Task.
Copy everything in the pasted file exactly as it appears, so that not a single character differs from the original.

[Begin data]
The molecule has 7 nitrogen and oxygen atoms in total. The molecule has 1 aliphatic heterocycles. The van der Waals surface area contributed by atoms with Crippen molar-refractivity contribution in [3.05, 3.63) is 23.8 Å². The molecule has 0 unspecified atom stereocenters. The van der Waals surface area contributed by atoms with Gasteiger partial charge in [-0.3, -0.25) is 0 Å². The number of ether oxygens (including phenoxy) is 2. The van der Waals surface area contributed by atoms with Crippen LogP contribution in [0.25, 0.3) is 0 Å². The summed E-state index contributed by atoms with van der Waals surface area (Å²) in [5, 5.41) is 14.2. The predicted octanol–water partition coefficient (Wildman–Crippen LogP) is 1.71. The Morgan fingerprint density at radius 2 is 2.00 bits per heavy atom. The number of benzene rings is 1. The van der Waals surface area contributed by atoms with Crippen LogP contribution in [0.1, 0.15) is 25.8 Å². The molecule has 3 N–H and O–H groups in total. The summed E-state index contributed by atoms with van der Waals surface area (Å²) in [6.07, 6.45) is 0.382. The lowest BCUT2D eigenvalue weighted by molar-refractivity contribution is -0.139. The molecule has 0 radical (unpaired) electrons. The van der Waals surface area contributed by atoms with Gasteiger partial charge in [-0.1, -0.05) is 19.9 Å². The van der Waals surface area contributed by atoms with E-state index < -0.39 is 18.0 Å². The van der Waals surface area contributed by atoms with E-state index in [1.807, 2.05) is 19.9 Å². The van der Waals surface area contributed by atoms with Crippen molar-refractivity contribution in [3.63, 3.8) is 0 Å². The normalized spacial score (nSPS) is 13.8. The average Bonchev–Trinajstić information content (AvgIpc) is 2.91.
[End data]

The molecule has 7 nitrogen and oxygen atoms in total. The molecule has 1 aliphatic heterocycles. The van der Waals surface area contributed by atoms with Crippen molar-refractivity contribution in [3.05, 3.63) is 23.8 Å². The molecule has 0 unspecified atom stereocenters. The van der Waals surface area contributed by atoms with Gasteiger partial charge in [-0.3, -0.25) is 0 Å². The number of ether oxygens (including phenoxy) is 2. The van der Waals surface area contributed by atoms with Crippen LogP contribution in [0.25, 0.3) is 0 Å². The summed E-state index contributed by atoms with van der Waals surface area (Å²) in [5, 5.41) is 14.2. The predicted octanol–water partition coefficient (Wildman–Crippen LogP) is 1.71. The Morgan fingerprint density at radius 2 is 2.00 bits per heavy atom. The number of benzene rings is 1. The van der Waals surface area contributed by atoms with Crippen LogP contribution in [0.1, 0.15) is 25.8 Å². The molecule has 3 N–H and O–H groups in total. The summed E-state index contributed by atoms with van der Waals surface area (Å²) in [6.07, 6.45) is 0.382. The lowest BCUT2D eigenvalue weighted by molar-refractivity contribution is -0.139. The molecule has 0 radical (unpaired) electrons. The van der Waals surface area contributed by atoms with Gasteiger partial charge in [-0.1, -0.05) is 19.9 Å². The van der Waals surface area contributed by atoms with E-state index < -0.39 is 18.0 Å². The van der Waals surface area contributed by atoms with E-state index in [1.807, 2.05) is 19.9 Å². The van der Waals surface area contributed by atoms with Crippen molar-refractivity contribution in [3.63, 3.8) is 0 Å². The normalized spacial score (nSPS) is 13.8. The average Bonchev–Trinajstić information content (AvgIpc) is 2.91.